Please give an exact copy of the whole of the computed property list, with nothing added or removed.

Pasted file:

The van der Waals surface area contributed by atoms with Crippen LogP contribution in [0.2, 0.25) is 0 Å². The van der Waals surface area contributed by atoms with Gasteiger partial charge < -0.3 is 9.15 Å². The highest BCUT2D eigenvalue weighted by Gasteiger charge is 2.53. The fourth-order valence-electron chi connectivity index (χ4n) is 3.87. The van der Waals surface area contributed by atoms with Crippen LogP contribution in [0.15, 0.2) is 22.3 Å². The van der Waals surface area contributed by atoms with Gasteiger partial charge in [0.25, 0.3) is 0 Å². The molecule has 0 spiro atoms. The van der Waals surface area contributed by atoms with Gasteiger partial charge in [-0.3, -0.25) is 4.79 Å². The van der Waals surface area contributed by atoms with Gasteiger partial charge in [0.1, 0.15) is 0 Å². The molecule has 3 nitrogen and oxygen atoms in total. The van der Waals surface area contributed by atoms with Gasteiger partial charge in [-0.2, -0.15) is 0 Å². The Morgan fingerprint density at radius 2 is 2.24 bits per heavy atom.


The van der Waals surface area contributed by atoms with Crippen LogP contribution in [0.2, 0.25) is 0 Å². The van der Waals surface area contributed by atoms with Gasteiger partial charge < -0.3 is 9.15 Å². The highest BCUT2D eigenvalue weighted by Gasteiger charge is 2.53. The fourth-order valence-electron chi connectivity index (χ4n) is 3.87. The van der Waals surface area contributed by atoms with Crippen LogP contribution in [0.15, 0.2) is 22.3 Å². The van der Waals surface area contributed by atoms with Gasteiger partial charge in [0.25, 0.3) is 0 Å². The molecule has 0 spiro atoms. The van der Waals surface area contributed by atoms with Gasteiger partial charge in [-0.3, -0.25) is 4.79 Å². The van der Waals surface area contributed by atoms with Gasteiger partial charge in [0.1, 0.15) is 0 Å². The molecule has 3 nitrogen and oxygen atoms in total. The van der Waals surface area contributed by atoms with Gasteiger partial charge in [-0.2, -0.15) is 0 Å². The Morgan fingerprint density at radius 2 is 2.24 bits per heavy atom.